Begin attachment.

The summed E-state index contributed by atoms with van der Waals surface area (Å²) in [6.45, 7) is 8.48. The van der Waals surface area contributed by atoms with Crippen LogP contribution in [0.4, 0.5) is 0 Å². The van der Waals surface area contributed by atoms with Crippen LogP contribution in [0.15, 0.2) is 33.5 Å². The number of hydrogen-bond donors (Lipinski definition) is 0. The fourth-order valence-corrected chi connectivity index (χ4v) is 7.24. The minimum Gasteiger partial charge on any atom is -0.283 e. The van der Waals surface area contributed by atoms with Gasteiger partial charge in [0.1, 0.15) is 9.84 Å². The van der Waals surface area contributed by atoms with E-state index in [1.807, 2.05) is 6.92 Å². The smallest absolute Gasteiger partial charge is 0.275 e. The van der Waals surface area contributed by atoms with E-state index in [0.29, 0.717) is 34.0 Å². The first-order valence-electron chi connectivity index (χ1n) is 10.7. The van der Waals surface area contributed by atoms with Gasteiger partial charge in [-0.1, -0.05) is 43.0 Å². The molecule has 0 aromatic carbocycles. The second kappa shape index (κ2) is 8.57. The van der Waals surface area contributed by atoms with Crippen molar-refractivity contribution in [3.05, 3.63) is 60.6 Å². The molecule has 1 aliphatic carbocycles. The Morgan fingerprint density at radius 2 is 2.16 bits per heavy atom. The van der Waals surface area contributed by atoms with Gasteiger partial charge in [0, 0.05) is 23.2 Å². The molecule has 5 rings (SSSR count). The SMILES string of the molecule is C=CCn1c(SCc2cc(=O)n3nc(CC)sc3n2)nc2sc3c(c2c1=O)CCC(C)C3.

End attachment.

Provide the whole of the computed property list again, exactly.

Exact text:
The summed E-state index contributed by atoms with van der Waals surface area (Å²) in [6.45, 7) is 8.48. The van der Waals surface area contributed by atoms with Crippen LogP contribution in [0.4, 0.5) is 0 Å². The van der Waals surface area contributed by atoms with Crippen LogP contribution in [0.15, 0.2) is 33.5 Å². The number of hydrogen-bond donors (Lipinski definition) is 0. The fourth-order valence-corrected chi connectivity index (χ4v) is 7.24. The minimum Gasteiger partial charge on any atom is -0.283 e. The van der Waals surface area contributed by atoms with Gasteiger partial charge in [0.1, 0.15) is 9.84 Å². The van der Waals surface area contributed by atoms with E-state index in [1.807, 2.05) is 6.92 Å². The smallest absolute Gasteiger partial charge is 0.275 e. The van der Waals surface area contributed by atoms with E-state index in [0.29, 0.717) is 34.0 Å². The first-order valence-electron chi connectivity index (χ1n) is 10.7. The van der Waals surface area contributed by atoms with Gasteiger partial charge in [-0.1, -0.05) is 43.0 Å². The molecule has 0 aromatic carbocycles. The second kappa shape index (κ2) is 8.57. The van der Waals surface area contributed by atoms with Crippen molar-refractivity contribution in [3.05, 3.63) is 60.6 Å². The molecule has 1 aliphatic carbocycles. The Morgan fingerprint density at radius 2 is 2.16 bits per heavy atom. The van der Waals surface area contributed by atoms with Gasteiger partial charge in [0, 0.05) is 23.2 Å². The molecule has 5 rings (SSSR count). The SMILES string of the molecule is C=CCn1c(SCc2cc(=O)n3nc(CC)sc3n2)nc2sc3c(c2c1=O)CCC(C)C3.